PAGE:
Sifting Edges to Accelerate the Computation of Absolute 1-Center in Graphs

Conference paper
Part of the Advances in Intelligent Systems and Computing book series (AISC, volume 991)

Abstract

Given an undirected connected graph $$G = (V, E, w)$$, where V is the set of n vertices, E is the set of m edges and each edge $$e \in E$$ has a positive weight $$w(e) > 0$$, a subset $$\mathcal {T} \subseteq V$$ of p terminals and a subset $$\mathcal {E} \subseteq E$$ of candidate edges, the absolute 1-center problem (A1CP) asks for a point on some edge in $$\mathcal {E}$$ to minimize the distance from it to $$\mathcal {T}$$. We prove that a vertex 1-center (V1C) is just an absolute 1-center (A1C) if the all-pairs shortest paths distance matrix from the vertices covered by the edges in $$\mathcal {E}$$ to $$\mathcal {T}$$ has a (global) saddle point. Furthermore, we define the local saddle point of an edge and conclude that the candidate edge having a local saddle point can be sifted. By combining the tool of sifting edges with the framework of Kariv and Hakimi’s algorithm, we design an $$O(m + p m^*+ n p \log p)$$-time algorithm for A1CP, where $$m^*$$ is the number of the remaining candidate edges. Applying our algorithm to the classic A1CP takes $$O(m + m^*n + n^2 \log n)$$ time when the distance matrix is known and $$O(m n + n^2 \log n)$$ time when the distance matrix is unknown, which are smaller than $$O(mn + n^2 \log n)$$ time and $$O(mn + n^3)$$ time of Kariv and Hakimi’s algorithm, respectively.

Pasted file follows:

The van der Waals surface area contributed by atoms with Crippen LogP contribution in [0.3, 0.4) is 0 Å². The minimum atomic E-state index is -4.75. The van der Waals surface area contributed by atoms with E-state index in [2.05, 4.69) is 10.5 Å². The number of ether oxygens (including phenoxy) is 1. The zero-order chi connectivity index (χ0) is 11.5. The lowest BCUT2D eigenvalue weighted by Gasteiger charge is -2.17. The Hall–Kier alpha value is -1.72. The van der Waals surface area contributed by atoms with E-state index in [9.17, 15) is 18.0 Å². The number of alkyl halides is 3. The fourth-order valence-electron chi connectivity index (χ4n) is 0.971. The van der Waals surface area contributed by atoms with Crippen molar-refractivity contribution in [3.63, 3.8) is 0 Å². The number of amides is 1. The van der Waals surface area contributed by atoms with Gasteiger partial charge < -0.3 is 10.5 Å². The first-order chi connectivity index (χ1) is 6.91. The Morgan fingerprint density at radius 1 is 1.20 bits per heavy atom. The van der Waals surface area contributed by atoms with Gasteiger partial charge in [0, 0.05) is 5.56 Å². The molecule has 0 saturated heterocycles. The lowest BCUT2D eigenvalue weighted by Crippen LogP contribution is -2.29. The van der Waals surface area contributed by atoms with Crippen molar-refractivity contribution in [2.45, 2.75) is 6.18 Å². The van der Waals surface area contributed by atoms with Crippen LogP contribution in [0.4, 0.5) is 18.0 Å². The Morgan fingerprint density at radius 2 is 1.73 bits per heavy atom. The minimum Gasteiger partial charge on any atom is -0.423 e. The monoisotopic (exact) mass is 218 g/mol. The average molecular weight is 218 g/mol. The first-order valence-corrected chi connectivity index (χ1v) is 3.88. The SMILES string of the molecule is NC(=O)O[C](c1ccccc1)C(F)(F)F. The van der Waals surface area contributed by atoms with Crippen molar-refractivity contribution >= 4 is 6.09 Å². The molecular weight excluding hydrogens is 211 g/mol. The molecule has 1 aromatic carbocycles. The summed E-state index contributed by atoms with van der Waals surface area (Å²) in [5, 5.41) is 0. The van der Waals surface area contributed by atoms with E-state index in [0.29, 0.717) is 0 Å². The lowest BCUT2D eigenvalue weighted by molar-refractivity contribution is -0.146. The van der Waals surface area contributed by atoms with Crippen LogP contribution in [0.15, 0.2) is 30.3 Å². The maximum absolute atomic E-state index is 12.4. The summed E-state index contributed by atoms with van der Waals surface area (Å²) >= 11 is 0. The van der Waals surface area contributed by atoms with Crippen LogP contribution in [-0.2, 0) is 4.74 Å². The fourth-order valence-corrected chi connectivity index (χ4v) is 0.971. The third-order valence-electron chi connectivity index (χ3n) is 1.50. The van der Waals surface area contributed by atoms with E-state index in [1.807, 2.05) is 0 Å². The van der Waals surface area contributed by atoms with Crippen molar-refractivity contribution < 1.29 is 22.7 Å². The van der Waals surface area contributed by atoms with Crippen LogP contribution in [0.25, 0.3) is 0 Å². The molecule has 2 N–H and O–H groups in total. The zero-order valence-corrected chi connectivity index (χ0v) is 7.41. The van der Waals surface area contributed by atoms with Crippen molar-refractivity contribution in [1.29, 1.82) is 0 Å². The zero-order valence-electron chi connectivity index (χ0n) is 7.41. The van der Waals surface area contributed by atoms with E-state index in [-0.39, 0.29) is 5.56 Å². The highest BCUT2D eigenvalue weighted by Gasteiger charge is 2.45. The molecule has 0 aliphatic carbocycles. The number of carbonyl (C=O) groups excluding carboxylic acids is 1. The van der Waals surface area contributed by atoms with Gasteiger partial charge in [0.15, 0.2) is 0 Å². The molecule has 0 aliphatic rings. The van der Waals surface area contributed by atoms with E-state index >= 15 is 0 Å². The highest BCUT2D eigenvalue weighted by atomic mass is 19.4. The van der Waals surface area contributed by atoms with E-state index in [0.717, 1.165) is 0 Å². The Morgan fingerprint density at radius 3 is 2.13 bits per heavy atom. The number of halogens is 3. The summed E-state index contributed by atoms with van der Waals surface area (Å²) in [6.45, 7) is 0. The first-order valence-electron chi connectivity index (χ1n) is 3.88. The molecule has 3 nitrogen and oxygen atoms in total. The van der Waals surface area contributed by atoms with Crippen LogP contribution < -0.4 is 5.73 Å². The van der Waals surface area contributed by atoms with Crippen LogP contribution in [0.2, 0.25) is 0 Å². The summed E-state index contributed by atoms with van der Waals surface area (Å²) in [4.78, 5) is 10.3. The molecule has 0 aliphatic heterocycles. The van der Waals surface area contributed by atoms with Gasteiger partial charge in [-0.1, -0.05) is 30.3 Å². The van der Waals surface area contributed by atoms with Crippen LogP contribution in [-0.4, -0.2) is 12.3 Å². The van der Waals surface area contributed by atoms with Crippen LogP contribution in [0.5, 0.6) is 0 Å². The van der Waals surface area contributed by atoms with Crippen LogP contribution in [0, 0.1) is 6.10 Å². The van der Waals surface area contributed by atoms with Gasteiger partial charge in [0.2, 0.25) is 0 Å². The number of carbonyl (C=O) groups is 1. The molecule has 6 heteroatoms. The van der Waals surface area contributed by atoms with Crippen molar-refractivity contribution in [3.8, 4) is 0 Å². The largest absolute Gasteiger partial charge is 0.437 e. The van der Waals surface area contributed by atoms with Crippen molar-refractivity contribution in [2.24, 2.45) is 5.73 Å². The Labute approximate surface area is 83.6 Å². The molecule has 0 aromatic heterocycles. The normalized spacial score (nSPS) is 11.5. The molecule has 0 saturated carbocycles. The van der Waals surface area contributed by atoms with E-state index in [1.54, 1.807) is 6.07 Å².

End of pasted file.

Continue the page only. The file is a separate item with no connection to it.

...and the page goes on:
Keywords

Absolute 1-center Sifting edges Saddle point

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